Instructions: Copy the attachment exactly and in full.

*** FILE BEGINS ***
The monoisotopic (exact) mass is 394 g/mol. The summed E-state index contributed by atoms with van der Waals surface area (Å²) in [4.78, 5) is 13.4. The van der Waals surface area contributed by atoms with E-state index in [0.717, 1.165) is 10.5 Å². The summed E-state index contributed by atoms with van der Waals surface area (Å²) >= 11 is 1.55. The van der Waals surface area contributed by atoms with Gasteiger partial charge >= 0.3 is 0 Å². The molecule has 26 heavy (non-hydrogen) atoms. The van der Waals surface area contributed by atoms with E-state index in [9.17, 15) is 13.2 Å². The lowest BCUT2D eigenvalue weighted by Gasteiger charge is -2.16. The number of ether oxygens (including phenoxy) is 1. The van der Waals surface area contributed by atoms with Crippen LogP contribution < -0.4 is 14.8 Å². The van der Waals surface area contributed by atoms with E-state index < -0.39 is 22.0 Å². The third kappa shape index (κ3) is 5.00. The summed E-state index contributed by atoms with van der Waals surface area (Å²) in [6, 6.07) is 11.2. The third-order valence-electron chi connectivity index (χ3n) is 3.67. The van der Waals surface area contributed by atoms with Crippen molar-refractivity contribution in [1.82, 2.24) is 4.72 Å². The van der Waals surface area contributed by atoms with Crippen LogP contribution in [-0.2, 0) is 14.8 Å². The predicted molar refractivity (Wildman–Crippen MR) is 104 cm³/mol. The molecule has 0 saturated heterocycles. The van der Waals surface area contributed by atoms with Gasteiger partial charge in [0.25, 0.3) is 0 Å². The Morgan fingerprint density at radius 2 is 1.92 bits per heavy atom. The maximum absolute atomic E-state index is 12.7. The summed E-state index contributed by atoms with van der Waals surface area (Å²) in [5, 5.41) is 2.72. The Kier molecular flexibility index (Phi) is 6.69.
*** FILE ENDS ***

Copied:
The monoisotopic (exact) mass is 394 g/mol. The summed E-state index contributed by atoms with van der Waals surface area (Å²) in [4.78, 5) is 13.4. The van der Waals surface area contributed by atoms with E-state index in [0.717, 1.165) is 10.5 Å². The summed E-state index contributed by atoms with van der Waals surface area (Å²) >= 11 is 1.55. The van der Waals surface area contributed by atoms with Gasteiger partial charge >= 0.3 is 0 Å². The molecule has 26 heavy (non-hydrogen) atoms. The van der Waals surface area contributed by atoms with E-state index in [9.17, 15) is 13.2 Å². The lowest BCUT2D eigenvalue weighted by Gasteiger charge is -2.16. The number of ether oxygens (including phenoxy) is 1. The van der Waals surface area contributed by atoms with Crippen LogP contribution < -0.4 is 14.8 Å². The van der Waals surface area contributed by atoms with E-state index < -0.39 is 22.0 Å². The third kappa shape index (κ3) is 5.00. The summed E-state index contributed by atoms with van der Waals surface area (Å²) in [6, 6.07) is 11.2. The third-order valence-electron chi connectivity index (χ3n) is 3.67. The van der Waals surface area contributed by atoms with Crippen molar-refractivity contribution in [1.82, 2.24) is 4.72 Å². The van der Waals surface area contributed by atoms with Crippen LogP contribution in [-0.2, 0) is 14.8 Å². The predicted molar refractivity (Wildman–Crippen MR) is 104 cm³/mol. The molecule has 0 saturated heterocycles. The van der Waals surface area contributed by atoms with Gasteiger partial charge in [0.25, 0.3) is 0 Å². The Morgan fingerprint density at radius 2 is 1.92 bits per heavy atom. The maximum absolute atomic E-state index is 12.7. The summed E-state index contributed by atoms with van der Waals surface area (Å²) in [5, 5.41) is 2.72. The Kier molecular flexibility index (Phi) is 6.69.